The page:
Last night's Chuck was pretty great if I don't think about it too much. The CIA, in an attempt to restart the Intersect in Chuck's mind, brings in Jim Rye (Rob Riggle) to make that happen. Rye's theory is that Chuck needs to feel legitimately afraid for his life, without a safety net, in order to access the database that's all been scrubbed. So Rye sneaks into Chuck's house, accompanies him to Switzerland for a solo mission, and forces Sarah to stay away even when she's direly needed.
A couple of important points come out of these tests. Sarah, who has always been Chuck's biggest champion, doesn't have faith in Chuck as a spy. It turns out all this time, when she was telling Chuck that he didn't need the Intersect to be a spy … that was a lie. She knows he needs the Intersect. Seriously, I guess every single thing she's said about what makes Chuck different has been a lie, and the show's backtrack is only masked by her genuine fear for Chuck's safety. But we also see that Chuck can somewhat fend for himself. He doesn't have the ass-kicking and narrow-escaping skills at his beck and call, but he has instincts garnered from years of missions (though strangely what impresses Rye the most is Chuck's ability to remember to bring the diamond magnifying glass-thing on a mission involving looking at diamonds). He's not just a "guy with a spy girlfriend," though many people in this episode say as much.
There was a lot to like about "The Fear Of Death." The show continued its streak of real, honest-to-goodness stakes started by the last two episodes. Chuck's life is in danger, and his friends are reacting accordingly. In addition, the episode fights the urge to wrap things up come closing credits, making this the third episode in a row with a genuine cliffhanger. (Why the show had all those filler episodes at the beginning of season four, I'll never know.) Rob Riggle fits the show well, infusing his signature genial goofiness into the role, which worked as a natural counterpart to his intense spy scenes. The episode also took characters to places they haven't yet been on the show. Casey is anxious from having not done a mission in over a month, and his frustration comes out in lines like "I've got an itchy trigger finger. Literally."
Over at the Buy More, Lester and Jeff become suspicious of the new Greta, played by Summer Glau. This segment was a mixed bag. On the one hand, Summer Glau. On the other, the show gave her precious little to do. Jeffster creep her out, and she talks to Morgan about how she has a way of taking care of those sorts of people, producing a knife with a menacing look in her eyes. This repeats itself, and in the end, there's not much of a confrontation (though there is a mini-Firefly reunion when Casey comes in). Jeff and Lester get some good lines in and otherwise distract from the great Chuck stuff happening over in Switzerland. The show smartly folded the spy world with the Buy More world as much as it could. It just may not have been enough to get me to care about it.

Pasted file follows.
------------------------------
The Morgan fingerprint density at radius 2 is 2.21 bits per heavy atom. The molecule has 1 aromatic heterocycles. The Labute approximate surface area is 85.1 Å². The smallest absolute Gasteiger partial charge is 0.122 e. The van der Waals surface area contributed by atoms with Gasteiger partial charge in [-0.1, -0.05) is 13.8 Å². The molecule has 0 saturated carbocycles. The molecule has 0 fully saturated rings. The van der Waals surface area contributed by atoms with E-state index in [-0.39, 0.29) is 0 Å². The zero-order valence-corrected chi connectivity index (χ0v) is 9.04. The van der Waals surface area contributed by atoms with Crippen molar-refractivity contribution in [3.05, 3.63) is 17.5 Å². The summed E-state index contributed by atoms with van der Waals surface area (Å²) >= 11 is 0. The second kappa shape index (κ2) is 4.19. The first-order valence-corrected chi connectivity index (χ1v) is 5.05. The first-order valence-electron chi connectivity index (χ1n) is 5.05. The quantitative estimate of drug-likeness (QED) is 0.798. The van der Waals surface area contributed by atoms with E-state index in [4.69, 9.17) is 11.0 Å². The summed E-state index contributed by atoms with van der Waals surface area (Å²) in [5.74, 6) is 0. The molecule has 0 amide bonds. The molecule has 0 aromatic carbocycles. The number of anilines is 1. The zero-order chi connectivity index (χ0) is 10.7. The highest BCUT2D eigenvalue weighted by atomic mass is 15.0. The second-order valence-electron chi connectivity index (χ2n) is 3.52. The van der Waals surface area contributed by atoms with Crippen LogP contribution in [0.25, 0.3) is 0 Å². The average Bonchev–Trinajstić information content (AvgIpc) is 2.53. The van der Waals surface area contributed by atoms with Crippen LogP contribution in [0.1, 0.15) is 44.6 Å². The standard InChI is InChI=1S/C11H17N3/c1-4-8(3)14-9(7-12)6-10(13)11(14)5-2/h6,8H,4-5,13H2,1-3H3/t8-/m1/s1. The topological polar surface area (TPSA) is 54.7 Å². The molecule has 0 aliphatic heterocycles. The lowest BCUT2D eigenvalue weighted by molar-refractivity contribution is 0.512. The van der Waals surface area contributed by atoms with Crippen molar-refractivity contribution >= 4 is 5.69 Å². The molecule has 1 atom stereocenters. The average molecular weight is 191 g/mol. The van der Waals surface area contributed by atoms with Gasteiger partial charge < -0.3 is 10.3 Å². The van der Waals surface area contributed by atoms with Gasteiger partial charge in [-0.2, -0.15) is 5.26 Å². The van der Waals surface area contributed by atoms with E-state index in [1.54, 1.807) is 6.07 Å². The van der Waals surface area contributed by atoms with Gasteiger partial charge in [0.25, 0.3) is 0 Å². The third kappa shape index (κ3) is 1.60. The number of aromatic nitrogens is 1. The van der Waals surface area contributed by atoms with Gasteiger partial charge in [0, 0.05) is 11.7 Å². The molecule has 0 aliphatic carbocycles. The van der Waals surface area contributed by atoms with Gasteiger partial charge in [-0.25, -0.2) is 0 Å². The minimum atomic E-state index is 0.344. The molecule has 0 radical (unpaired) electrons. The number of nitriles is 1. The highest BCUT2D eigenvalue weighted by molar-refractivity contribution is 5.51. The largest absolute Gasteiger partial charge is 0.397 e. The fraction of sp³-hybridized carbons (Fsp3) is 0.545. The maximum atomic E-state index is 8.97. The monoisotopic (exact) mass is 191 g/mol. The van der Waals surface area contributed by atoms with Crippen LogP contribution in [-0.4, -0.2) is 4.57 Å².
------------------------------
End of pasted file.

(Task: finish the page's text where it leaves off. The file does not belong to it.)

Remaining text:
The rest of my complaints come in the form of pipe-dream nit-pickiness. Like, for example, those special effects in the lift were terrible. Same with Sarah driving in the car, which was a scene that existed only to get Sarah in Switzerland … then immediately back to Burbank? And it's a bit annoying that the show is already giving too much away about the next episode. Just before he dies, Rye says to Chuck, "Give in to the fear." Wanna bet Chuck'll fix the Intersect by giving in to the good instead? Or was this all an elaborate test, and Rye's not really dead?
And why did Chuck's mom do this to him anyways?
- "Sounds like candor."
- "The Belgian … bet I know how he likes his waffles."
- Richard Chamberlain played the Belgian and also Dr. Kildare.